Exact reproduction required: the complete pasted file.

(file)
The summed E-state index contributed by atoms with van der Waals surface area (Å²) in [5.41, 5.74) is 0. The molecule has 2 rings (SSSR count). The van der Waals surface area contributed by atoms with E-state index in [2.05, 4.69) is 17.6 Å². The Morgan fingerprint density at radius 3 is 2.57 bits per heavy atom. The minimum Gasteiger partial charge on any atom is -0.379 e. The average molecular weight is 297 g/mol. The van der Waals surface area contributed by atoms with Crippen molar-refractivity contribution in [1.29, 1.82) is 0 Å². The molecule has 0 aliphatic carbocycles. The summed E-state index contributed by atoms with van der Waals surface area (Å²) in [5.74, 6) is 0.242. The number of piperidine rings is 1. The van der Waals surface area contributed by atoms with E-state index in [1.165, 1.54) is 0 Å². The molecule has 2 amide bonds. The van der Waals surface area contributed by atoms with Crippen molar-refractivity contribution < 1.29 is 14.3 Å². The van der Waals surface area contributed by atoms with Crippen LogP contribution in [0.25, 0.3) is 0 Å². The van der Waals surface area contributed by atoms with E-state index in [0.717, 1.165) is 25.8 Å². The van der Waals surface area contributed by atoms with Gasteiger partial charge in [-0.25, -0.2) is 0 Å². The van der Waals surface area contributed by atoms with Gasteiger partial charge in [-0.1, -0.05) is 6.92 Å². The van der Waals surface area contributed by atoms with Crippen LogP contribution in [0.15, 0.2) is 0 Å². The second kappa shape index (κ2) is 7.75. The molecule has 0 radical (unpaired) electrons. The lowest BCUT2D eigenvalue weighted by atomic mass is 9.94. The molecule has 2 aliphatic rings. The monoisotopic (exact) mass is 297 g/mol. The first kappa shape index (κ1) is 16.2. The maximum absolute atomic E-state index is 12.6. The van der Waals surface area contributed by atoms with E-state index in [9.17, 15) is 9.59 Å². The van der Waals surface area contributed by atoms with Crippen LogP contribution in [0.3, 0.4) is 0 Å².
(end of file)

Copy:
The summed E-state index contributed by atoms with van der Waals surface area (Å²) in [5.41, 5.74) is 0. The molecule has 2 rings (SSSR count). The van der Waals surface area contributed by atoms with E-state index in [2.05, 4.69) is 17.6 Å². The Morgan fingerprint density at radius 3 is 2.57 bits per heavy atom. The minimum Gasteiger partial charge on any atom is -0.379 e. The average molecular weight is 297 g/mol. The van der Waals surface area contributed by atoms with Crippen molar-refractivity contribution in [1.29, 1.82) is 0 Å². The molecule has 0 aliphatic carbocycles. The summed E-state index contributed by atoms with van der Waals surface area (Å²) in [5.74, 6) is 0.242. The number of piperidine rings is 1. The van der Waals surface area contributed by atoms with E-state index in [1.165, 1.54) is 0 Å². The molecule has 2 amide bonds. The van der Waals surface area contributed by atoms with Crippen molar-refractivity contribution < 1.29 is 14.3 Å². The van der Waals surface area contributed by atoms with Crippen LogP contribution in [0.25, 0.3) is 0 Å². The van der Waals surface area contributed by atoms with E-state index in [0.717, 1.165) is 25.8 Å². The van der Waals surface area contributed by atoms with Gasteiger partial charge in [-0.25, -0.2) is 0 Å². The van der Waals surface area contributed by atoms with Gasteiger partial charge in [-0.1, -0.05) is 6.92 Å². The van der Waals surface area contributed by atoms with Crippen LogP contribution in [0.15, 0.2) is 0 Å². The second kappa shape index (κ2) is 7.75. The molecule has 0 radical (unpaired) electrons. The lowest BCUT2D eigenvalue weighted by atomic mass is 9.94. The molecule has 2 aliphatic rings. The monoisotopic (exact) mass is 297 g/mol. The first kappa shape index (κ1) is 16.2. The maximum absolute atomic E-state index is 12.6. The van der Waals surface area contributed by atoms with E-state index in [9.17, 15) is 9.59 Å². The van der Waals surface area contributed by atoms with Crippen LogP contribution in [0.3, 0.4) is 0 Å².